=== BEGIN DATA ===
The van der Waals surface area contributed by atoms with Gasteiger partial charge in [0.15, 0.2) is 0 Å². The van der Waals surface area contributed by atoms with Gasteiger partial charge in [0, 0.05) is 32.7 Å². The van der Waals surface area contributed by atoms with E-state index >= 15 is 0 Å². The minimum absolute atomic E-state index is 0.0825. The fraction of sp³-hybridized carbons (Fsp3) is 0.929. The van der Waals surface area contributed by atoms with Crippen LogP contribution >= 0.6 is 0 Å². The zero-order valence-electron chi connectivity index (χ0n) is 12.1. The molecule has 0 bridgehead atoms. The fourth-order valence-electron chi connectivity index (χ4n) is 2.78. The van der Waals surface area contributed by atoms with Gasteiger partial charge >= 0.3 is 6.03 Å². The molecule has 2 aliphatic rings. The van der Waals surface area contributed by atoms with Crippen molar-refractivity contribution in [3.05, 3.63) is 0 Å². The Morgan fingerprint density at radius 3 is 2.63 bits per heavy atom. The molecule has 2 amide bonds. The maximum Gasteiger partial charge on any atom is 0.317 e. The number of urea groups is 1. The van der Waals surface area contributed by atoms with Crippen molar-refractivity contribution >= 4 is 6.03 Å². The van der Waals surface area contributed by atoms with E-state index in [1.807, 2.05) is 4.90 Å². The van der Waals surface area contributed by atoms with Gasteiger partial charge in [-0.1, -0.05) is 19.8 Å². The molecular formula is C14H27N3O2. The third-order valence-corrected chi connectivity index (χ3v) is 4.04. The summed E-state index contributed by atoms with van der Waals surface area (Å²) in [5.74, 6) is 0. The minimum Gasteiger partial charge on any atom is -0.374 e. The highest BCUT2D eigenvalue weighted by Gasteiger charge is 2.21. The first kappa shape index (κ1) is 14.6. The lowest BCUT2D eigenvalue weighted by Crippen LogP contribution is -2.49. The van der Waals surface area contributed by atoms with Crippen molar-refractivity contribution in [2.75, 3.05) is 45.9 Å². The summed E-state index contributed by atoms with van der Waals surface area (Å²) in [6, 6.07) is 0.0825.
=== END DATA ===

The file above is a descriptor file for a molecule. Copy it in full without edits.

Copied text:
The van der Waals surface area contributed by atoms with Gasteiger partial charge in [0.15, 0.2) is 0 Å². The van der Waals surface area contributed by atoms with Gasteiger partial charge in [0, 0.05) is 32.7 Å². The van der Waals surface area contributed by atoms with E-state index >= 15 is 0 Å². The minimum absolute atomic E-state index is 0.0825. The fraction of sp³-hybridized carbons (Fsp3) is 0.929. The van der Waals surface area contributed by atoms with Crippen LogP contribution >= 0.6 is 0 Å². The zero-order valence-electron chi connectivity index (χ0n) is 12.1. The molecule has 0 bridgehead atoms. The fourth-order valence-electron chi connectivity index (χ4n) is 2.78. The van der Waals surface area contributed by atoms with Gasteiger partial charge >= 0.3 is 6.03 Å². The molecule has 2 aliphatic rings. The van der Waals surface area contributed by atoms with Crippen molar-refractivity contribution in [3.05, 3.63) is 0 Å². The Morgan fingerprint density at radius 3 is 2.63 bits per heavy atom. The molecule has 2 amide bonds. The maximum Gasteiger partial charge on any atom is 0.317 e. The number of urea groups is 1. The van der Waals surface area contributed by atoms with Crippen molar-refractivity contribution >= 4 is 6.03 Å². The van der Waals surface area contributed by atoms with E-state index in [1.807, 2.05) is 4.90 Å². The van der Waals surface area contributed by atoms with Gasteiger partial charge in [-0.1, -0.05) is 19.8 Å². The molecular formula is C14H27N3O2. The third-order valence-corrected chi connectivity index (χ3v) is 4.04. The summed E-state index contributed by atoms with van der Waals surface area (Å²) in [5.74, 6) is 0. The minimum Gasteiger partial charge on any atom is -0.374 e. The highest BCUT2D eigenvalue weighted by Gasteiger charge is 2.21. The first kappa shape index (κ1) is 14.6. The lowest BCUT2D eigenvalue weighted by Crippen LogP contribution is -2.49. The van der Waals surface area contributed by atoms with Crippen molar-refractivity contribution in [2.75, 3.05) is 45.9 Å². The summed E-state index contributed by atoms with van der Waals surface area (Å²) in [6, 6.07) is 0.0825.